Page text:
Length: 3-5 pages (about 1,000-1,700 words)
Prompt: Lee Smolin believes that theoretical physics faces five great problems. However, as was suggested in lecture, not all of them are necessarily problems, depending on how we look at them. I want you to argue against Smolin; that is, I want you to analyze and critique two or more of the five problems and make the case that what seems to be a problem really isn’t. To do this, you need to (a) clearly explain what Smolin thinks is problematic, and (b) discuss what seem to be some of the unstated assumptions that Smolin is making. You don’t need to provide a conclusive argument against Smolin. It is enough if you are able to provide an analysis that shows that Smolin has not provided a sufficiently strong argument to establish his own view. If you want (this is optional), you can consider how Smolin might respond to your critique.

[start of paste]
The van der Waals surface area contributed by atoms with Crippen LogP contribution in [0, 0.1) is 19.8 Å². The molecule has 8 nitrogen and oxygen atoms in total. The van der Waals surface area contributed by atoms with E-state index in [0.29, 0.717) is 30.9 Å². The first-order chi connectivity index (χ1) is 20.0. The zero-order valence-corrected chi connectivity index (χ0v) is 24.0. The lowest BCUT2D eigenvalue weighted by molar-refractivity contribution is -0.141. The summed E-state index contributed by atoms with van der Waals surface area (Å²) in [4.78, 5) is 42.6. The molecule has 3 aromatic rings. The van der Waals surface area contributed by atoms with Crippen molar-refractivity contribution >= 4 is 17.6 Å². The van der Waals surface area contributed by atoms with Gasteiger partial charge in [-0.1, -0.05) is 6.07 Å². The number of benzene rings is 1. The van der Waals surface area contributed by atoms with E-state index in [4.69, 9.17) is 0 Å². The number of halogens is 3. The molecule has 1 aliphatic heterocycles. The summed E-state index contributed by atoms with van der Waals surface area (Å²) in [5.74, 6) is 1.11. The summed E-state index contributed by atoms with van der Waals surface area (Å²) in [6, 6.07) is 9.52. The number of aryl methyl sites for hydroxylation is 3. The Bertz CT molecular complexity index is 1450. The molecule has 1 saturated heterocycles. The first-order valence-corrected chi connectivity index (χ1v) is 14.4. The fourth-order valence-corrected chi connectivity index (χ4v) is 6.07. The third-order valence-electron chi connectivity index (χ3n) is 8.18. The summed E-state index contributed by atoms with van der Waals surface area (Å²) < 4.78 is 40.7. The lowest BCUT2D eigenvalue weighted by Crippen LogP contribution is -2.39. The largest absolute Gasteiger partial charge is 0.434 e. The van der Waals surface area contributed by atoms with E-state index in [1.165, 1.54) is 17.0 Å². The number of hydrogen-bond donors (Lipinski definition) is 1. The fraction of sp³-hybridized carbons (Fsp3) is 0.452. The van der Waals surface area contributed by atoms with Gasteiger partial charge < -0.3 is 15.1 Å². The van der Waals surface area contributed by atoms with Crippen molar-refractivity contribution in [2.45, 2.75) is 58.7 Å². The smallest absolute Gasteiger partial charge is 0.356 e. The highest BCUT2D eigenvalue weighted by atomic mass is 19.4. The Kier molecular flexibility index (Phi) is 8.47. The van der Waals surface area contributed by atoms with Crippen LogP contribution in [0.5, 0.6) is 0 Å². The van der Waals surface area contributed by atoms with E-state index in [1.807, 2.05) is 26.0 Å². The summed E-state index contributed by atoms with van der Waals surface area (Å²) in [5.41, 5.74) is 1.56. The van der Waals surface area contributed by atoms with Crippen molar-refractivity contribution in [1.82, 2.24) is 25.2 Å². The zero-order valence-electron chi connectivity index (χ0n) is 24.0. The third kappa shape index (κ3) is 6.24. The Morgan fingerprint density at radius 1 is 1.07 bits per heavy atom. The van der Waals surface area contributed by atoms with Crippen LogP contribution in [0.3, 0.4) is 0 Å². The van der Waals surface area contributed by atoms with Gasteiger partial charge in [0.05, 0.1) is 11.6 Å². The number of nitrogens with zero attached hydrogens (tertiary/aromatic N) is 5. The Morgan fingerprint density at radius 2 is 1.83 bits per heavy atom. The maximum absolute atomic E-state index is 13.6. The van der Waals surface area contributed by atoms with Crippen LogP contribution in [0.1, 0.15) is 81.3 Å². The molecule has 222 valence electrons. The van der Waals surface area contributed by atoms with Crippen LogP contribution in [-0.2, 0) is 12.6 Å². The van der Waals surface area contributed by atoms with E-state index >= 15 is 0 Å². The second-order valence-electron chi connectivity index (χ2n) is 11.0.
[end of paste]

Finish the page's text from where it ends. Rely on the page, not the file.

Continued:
- The individual sentences of your paper must be grammatical.
- Your train of thought should be clear; that is, the reader should be able to follow the flow of your ideas.
- You should support your ideas with reasons.
What to avoid:
- No fluff, filler, or wasted words, e.g., don’t start the paper with: “From the dawn of humanity philosophers have debated the nature of science…” Make your words count.
- Don’t make unsupported assertions, e.g., “Physics is the best science.”
- Watch our for repetitive writing as it is often a sign of disorganized thinking.
Writing advice: Do more than one draft of the paper. Revise your work to improve clarity.